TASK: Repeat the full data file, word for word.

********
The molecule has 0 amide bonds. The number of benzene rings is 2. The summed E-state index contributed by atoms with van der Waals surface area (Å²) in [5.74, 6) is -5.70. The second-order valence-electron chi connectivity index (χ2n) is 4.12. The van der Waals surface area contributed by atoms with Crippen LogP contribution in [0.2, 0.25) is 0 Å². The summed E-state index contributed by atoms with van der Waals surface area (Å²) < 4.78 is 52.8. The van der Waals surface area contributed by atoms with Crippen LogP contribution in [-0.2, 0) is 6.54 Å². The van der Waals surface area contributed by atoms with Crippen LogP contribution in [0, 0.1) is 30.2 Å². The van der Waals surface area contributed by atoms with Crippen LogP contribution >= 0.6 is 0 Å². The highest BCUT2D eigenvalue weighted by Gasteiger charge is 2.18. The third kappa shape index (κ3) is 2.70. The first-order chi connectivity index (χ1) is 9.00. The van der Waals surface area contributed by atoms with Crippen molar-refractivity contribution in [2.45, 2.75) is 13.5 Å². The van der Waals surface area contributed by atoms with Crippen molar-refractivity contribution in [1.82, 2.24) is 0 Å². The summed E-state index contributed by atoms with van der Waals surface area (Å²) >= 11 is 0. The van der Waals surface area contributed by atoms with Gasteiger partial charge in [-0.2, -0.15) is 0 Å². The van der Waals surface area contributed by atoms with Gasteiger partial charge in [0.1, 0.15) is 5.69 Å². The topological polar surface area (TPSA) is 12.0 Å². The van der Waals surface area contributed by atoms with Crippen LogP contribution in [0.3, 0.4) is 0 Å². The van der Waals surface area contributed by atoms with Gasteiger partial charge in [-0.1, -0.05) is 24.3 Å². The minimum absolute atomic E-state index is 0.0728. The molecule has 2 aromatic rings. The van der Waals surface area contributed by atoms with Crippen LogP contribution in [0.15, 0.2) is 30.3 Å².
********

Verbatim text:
The molecule has 0 amide bonds. The number of benzene rings is 2. The summed E-state index contributed by atoms with van der Waals surface area (Å²) in [5.74, 6) is -5.70. The second-order valence-electron chi connectivity index (χ2n) is 4.12. The van der Waals surface area contributed by atoms with Crippen LogP contribution in [0.2, 0.25) is 0 Å². The summed E-state index contributed by atoms with van der Waals surface area (Å²) < 4.78 is 52.8. The van der Waals surface area contributed by atoms with Crippen LogP contribution in [-0.2, 0) is 6.54 Å². The van der Waals surface area contributed by atoms with Crippen LogP contribution in [0, 0.1) is 30.2 Å². The van der Waals surface area contributed by atoms with Crippen LogP contribution >= 0.6 is 0 Å². The highest BCUT2D eigenvalue weighted by Gasteiger charge is 2.18. The third kappa shape index (κ3) is 2.70. The first-order chi connectivity index (χ1) is 9.00. The van der Waals surface area contributed by atoms with Crippen molar-refractivity contribution in [2.45, 2.75) is 13.5 Å². The van der Waals surface area contributed by atoms with Crippen molar-refractivity contribution in [1.82, 2.24) is 0 Å². The summed E-state index contributed by atoms with van der Waals surface area (Å²) >= 11 is 0. The van der Waals surface area contributed by atoms with Gasteiger partial charge in [-0.2, -0.15) is 0 Å². The van der Waals surface area contributed by atoms with Gasteiger partial charge in [0.1, 0.15) is 5.69 Å². The topological polar surface area (TPSA) is 12.0 Å². The van der Waals surface area contributed by atoms with Crippen LogP contribution in [0.3, 0.4) is 0 Å². The van der Waals surface area contributed by atoms with Gasteiger partial charge in [-0.1, -0.05) is 24.3 Å². The minimum absolute atomic E-state index is 0.0728. The molecule has 2 aromatic rings. The van der Waals surface area contributed by atoms with Crippen LogP contribution in [0.15, 0.2) is 30.3 Å².